I spent a good bit of the fall making cardboard robots and spray painting them silver on my roof (I had a Halloween robot book party when Modern Life came out), and it reinforced something that Scott McCloud talks about in Understanding Comics: how quick we are to see human qualities—for example, we see a face in two dots and a semicircle. It’s a bit sad to think we’re a species scurrying around looking for reflections of ourselves, but also sweet.

The post-apocalyptic tone in “Terror of the Future” and “The Future of Terror” seems to me clearly focused on the anxieties of Americans post–September 11. Roland Kelts, among others, has compared our bewilderment after September 11 to the bewilderment of the Japanese after World War II.

The book was written post-9/11, and the terror and anger in the book are partly from that event, but I think the poems address that in a general way (paradoxically by being very specific). “The Future of Terror” and “Terror of the Future” series are set in an apocalyptic time in the future—I didn’t imagine any particular country—so it makes sense that the anxiety in them could apply to any war-time. Terror doesn’t know historical or national boundaries.

In an interview with Bookslut, you mention reading graphic novels. What are your favorites? Are they mostly American, or have you read any Japanese or Korean manga?

I haven’t read much manga. Some of my favorite graphic novelists are Paul Hornschemeier, Chris Ware, Lauren Weinstein, Rebecca Kraatz, Renée French, Gabrielle Bell, Alison Bechdel, Posy Simmonds, Lewis Trondheim, and Graham Roumieu. Have you read Roumieu’s Me Write Book: It Bigfoot Memoir or In Me Own Words? If not, you must—they’re laugh-out-loud great. I’m also a huge fan of minicomics—I think Lark Pien, Fay Ryu, Doug McNamara, Briana Miller, Tom Gauld, Jamie Tanner, and APAK (Ayumi and Aaron Piland) are all brilliant. When something is tiny, maybe the little arrows of heartbreak penetrate more easily—slip in through a tear duct or a pore.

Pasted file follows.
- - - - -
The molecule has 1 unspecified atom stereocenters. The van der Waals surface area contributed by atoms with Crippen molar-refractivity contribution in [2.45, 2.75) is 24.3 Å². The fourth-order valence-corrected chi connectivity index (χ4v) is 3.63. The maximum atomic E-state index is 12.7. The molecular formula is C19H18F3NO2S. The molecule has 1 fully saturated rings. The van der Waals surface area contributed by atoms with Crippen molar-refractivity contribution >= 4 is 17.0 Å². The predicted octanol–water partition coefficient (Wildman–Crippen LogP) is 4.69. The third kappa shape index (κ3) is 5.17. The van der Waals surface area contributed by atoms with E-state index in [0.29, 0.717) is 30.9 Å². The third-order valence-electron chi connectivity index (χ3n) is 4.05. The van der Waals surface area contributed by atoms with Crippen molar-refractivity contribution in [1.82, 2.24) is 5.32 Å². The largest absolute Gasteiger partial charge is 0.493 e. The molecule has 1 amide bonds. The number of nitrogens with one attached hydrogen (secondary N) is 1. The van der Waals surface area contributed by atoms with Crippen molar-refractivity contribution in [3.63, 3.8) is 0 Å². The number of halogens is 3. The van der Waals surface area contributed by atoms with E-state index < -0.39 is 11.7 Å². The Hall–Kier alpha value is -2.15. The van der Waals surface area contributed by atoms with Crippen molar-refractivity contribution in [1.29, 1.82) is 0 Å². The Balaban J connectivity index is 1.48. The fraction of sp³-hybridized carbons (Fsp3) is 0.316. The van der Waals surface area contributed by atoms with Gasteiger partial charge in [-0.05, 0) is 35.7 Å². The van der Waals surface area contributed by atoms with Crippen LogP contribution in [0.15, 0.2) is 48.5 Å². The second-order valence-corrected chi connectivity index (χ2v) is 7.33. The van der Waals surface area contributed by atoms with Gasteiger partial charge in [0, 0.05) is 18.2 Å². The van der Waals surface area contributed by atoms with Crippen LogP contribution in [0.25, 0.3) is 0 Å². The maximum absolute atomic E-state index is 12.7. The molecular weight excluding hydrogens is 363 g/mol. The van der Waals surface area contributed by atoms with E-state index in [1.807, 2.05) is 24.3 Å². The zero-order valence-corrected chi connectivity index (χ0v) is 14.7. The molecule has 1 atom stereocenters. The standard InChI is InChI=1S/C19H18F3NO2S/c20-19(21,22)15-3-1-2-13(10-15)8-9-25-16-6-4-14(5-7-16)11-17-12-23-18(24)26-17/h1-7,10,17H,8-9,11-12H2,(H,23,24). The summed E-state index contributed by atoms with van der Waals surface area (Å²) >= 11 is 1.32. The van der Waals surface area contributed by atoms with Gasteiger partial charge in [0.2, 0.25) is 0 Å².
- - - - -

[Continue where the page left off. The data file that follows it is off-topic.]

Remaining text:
Your work is very visual, even in its layout. It’s almost as if you’re a poet who thinks like a graphic novelist. Do you think your poetry would make for a good graphic novel? Are you a frustrated artist in disguise? When I read Modern Life, I kept picturing images from the Japanese Superflat pop art movement, especially the works of female artists such as Yumiko Kayukawa and Chiho Aoshima, who create strange, otherworldly images that seem, like Modern Life, at once playful and menacing.

I like the combination of playful and menacing . . . like a sugarcoated Combo with razor blades mixed into the peanut butter. And I enjoy the work of the Superflat artists—Yoshitomo Nara’s “cutism.” I would love to have every one of my poems translated visually. I hope more of that kind of collaboration comes into my life. I’ve worked with a few artists—Doug McNamara, whom I mentioned before; Elizabeth Zechel, who illustrated my children’s book, The Little General and the Giant Snowflake; and Amy Jean Porter, who is working with me on a project called Of Lamb, which is based on my erasure of a biography of Charles Lamb.

My older sister, Ellen Harvey, is an artist, and I do envy her talent. I would love to be able to draw. I started taking photographs a while ago, mostly of miniature constructed scenes—sugar houses, the dominoes on the cover of Modern Life, little stacked boxes of sky. It has been a delight to approach invention so visually. I’m in Iowa City this semester, and when my flight to New York [for the Associated Writing Programs conference] was canceled last weekend, I consoled myself by taking photographs of pink dollhouse teacups filled with snow.


Homepage photo of Matthea Harvey by R. Casper. “Robo-Boy” artwork by Doug McNamara from the limited-edition chapbook No One Will See Themself in You, published by Delirium Press.

Related

  • Jeannine Hall Gailey is a Seattle-area writer whose first book of poetry, Becoming the Villainess, was published by Steel Toe Books. Poems from the book have been on NPR's The Writers Almanac, Verse Daily, and included in 2007's The Year's Best Fantasy and Horror. Her work has appeared in The...

Interview

Post-apocalypse, Poetry, and Robots

A conversation with Matthea Harvey about Modern Life.

Related

  • Jeannine Hall Gailey is a Seattle-area writer whose first book of poetry, Becoming the Villainess, was published by Steel Toe Books. Poems from the book have been on NPR's The Writers Almanac, Verse Daily, and included in 2007's The Year's Best Fantasy and Horror. Her work has appeared in The...